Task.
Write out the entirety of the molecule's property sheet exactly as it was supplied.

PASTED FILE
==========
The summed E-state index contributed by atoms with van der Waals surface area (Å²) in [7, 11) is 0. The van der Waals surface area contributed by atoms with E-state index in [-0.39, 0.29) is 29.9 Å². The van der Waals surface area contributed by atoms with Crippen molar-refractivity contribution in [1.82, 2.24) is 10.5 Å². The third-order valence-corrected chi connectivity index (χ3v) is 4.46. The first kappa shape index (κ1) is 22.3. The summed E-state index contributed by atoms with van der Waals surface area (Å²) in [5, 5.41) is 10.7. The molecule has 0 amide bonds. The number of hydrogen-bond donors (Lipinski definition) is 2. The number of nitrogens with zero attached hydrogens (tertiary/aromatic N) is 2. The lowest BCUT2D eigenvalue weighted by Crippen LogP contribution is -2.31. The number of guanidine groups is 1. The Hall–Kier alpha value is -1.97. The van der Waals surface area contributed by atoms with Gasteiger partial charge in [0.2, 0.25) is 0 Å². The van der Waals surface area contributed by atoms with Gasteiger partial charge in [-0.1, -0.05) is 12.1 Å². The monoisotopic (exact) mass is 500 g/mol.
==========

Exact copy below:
The summed E-state index contributed by atoms with van der Waals surface area (Å²) in [7, 11) is 0. The van der Waals surface area contributed by atoms with E-state index in [-0.39, 0.29) is 29.9 Å². The van der Waals surface area contributed by atoms with Crippen molar-refractivity contribution in [1.82, 2.24) is 10.5 Å². The third-order valence-corrected chi connectivity index (χ3v) is 4.46. The first kappa shape index (κ1) is 22.3. The summed E-state index contributed by atoms with van der Waals surface area (Å²) in [5, 5.41) is 10.7. The molecule has 0 amide bonds. The number of hydrogen-bond donors (Lipinski definition) is 2. The number of nitrogens with zero attached hydrogens (tertiary/aromatic N) is 2. The lowest BCUT2D eigenvalue weighted by Crippen LogP contribution is -2.31. The number of guanidine groups is 1. The Hall–Kier alpha value is -1.97. The van der Waals surface area contributed by atoms with Gasteiger partial charge in [0.2, 0.25) is 0 Å². The van der Waals surface area contributed by atoms with Gasteiger partial charge in [-0.1, -0.05) is 12.1 Å². The monoisotopic (exact) mass is 500 g/mol.